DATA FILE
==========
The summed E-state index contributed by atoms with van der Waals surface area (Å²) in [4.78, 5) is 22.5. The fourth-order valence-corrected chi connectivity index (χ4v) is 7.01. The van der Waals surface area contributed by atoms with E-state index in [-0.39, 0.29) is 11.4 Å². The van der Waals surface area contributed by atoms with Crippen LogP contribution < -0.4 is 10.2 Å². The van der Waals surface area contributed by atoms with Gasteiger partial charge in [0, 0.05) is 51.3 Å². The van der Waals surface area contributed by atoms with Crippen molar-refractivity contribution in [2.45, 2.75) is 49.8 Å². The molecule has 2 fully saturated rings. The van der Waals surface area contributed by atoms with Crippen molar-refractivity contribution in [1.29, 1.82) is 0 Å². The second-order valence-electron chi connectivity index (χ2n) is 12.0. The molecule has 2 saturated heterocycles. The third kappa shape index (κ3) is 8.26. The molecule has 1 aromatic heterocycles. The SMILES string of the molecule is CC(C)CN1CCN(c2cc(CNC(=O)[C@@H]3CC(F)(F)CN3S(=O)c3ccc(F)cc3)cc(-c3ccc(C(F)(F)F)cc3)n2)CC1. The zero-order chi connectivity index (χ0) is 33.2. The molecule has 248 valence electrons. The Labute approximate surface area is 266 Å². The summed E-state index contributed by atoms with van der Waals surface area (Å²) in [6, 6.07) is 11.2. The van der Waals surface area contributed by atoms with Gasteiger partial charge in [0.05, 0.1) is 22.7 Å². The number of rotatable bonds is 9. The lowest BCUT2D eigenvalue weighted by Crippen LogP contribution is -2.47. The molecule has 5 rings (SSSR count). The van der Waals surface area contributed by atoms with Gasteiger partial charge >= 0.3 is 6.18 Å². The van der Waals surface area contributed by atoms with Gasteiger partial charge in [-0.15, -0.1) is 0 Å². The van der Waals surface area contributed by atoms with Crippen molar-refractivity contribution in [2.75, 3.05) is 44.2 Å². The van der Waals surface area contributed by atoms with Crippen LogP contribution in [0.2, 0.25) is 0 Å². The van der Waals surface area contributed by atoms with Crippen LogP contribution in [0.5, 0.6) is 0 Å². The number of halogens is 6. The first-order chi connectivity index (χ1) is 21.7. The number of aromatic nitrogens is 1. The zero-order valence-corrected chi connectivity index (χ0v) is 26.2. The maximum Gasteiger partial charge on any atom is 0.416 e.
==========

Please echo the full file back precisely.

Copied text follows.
The summed E-state index contributed by atoms with van der Waals surface area (Å²) in [4.78, 5) is 22.5. The fourth-order valence-corrected chi connectivity index (χ4v) is 7.01. The van der Waals surface area contributed by atoms with E-state index in [-0.39, 0.29) is 11.4 Å². The van der Waals surface area contributed by atoms with Crippen LogP contribution < -0.4 is 10.2 Å². The van der Waals surface area contributed by atoms with Gasteiger partial charge in [0, 0.05) is 51.3 Å². The van der Waals surface area contributed by atoms with Crippen molar-refractivity contribution in [2.45, 2.75) is 49.8 Å². The molecule has 2 fully saturated rings. The van der Waals surface area contributed by atoms with Crippen molar-refractivity contribution in [1.29, 1.82) is 0 Å². The second-order valence-electron chi connectivity index (χ2n) is 12.0. The molecule has 2 saturated heterocycles. The third kappa shape index (κ3) is 8.26. The molecule has 1 aromatic heterocycles. The SMILES string of the molecule is CC(C)CN1CCN(c2cc(CNC(=O)[C@@H]3CC(F)(F)CN3S(=O)c3ccc(F)cc3)cc(-c3ccc(C(F)(F)F)cc3)n2)CC1. The zero-order chi connectivity index (χ0) is 33.2. The molecule has 248 valence electrons. The Labute approximate surface area is 266 Å². The summed E-state index contributed by atoms with van der Waals surface area (Å²) in [6, 6.07) is 11.2. The van der Waals surface area contributed by atoms with Gasteiger partial charge in [0.05, 0.1) is 22.7 Å². The number of rotatable bonds is 9. The lowest BCUT2D eigenvalue weighted by Crippen LogP contribution is -2.47. The molecule has 5 rings (SSSR count). The van der Waals surface area contributed by atoms with Gasteiger partial charge >= 0.3 is 6.18 Å². The van der Waals surface area contributed by atoms with Gasteiger partial charge in [-0.15, -0.1) is 0 Å². The van der Waals surface area contributed by atoms with Crippen molar-refractivity contribution in [2.75, 3.05) is 44.2 Å². The van der Waals surface area contributed by atoms with Crippen LogP contribution in [0.2, 0.25) is 0 Å². The van der Waals surface area contributed by atoms with Crippen LogP contribution in [0.5, 0.6) is 0 Å². The number of halogens is 6. The first-order chi connectivity index (χ1) is 21.7. The number of aromatic nitrogens is 1. The zero-order valence-corrected chi connectivity index (χ0v) is 26.2. The maximum Gasteiger partial charge on any atom is 0.416 e.